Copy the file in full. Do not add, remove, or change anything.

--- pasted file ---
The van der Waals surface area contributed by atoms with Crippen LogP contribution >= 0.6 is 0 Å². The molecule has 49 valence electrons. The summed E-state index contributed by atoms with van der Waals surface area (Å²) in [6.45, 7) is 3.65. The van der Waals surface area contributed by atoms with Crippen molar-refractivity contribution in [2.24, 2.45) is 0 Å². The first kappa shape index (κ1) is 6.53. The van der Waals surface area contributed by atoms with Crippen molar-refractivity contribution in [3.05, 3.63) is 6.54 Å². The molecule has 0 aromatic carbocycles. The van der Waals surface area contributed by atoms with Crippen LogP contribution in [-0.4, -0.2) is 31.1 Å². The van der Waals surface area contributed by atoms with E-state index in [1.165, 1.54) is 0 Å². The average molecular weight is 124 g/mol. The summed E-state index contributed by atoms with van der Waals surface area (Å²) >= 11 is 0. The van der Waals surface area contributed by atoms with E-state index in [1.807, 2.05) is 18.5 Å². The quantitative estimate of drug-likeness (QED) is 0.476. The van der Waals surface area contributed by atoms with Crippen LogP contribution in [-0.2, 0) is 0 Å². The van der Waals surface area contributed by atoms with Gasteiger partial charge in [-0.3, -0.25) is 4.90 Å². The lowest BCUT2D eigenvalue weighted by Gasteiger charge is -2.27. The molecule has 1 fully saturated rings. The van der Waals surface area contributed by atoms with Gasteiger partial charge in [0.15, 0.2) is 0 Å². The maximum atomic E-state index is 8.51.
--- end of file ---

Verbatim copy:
The van der Waals surface area contributed by atoms with Crippen LogP contribution >= 0.6 is 0 Å². The molecule has 49 valence electrons. The summed E-state index contributed by atoms with van der Waals surface area (Å²) in [6.45, 7) is 3.65. The van der Waals surface area contributed by atoms with Crippen molar-refractivity contribution in [2.24, 2.45) is 0 Å². The first kappa shape index (κ1) is 6.53. The van der Waals surface area contributed by atoms with Crippen molar-refractivity contribution in [3.05, 3.63) is 6.54 Å². The molecule has 0 aromatic carbocycles. The van der Waals surface area contributed by atoms with Crippen LogP contribution in [-0.4, -0.2) is 31.1 Å². The van der Waals surface area contributed by atoms with E-state index in [1.165, 1.54) is 0 Å². The average molecular weight is 124 g/mol. The summed E-state index contributed by atoms with van der Waals surface area (Å²) >= 11 is 0. The van der Waals surface area contributed by atoms with E-state index in [1.807, 2.05) is 18.5 Å². The quantitative estimate of drug-likeness (QED) is 0.476. The van der Waals surface area contributed by atoms with Crippen LogP contribution in [-0.2, 0) is 0 Å². The van der Waals surface area contributed by atoms with Gasteiger partial charge in [-0.3, -0.25) is 4.90 Å². The lowest BCUT2D eigenvalue weighted by Gasteiger charge is -2.27. The molecule has 1 fully saturated rings. The van der Waals surface area contributed by atoms with Gasteiger partial charge in [0.15, 0.2) is 0 Å². The maximum atomic E-state index is 8.51.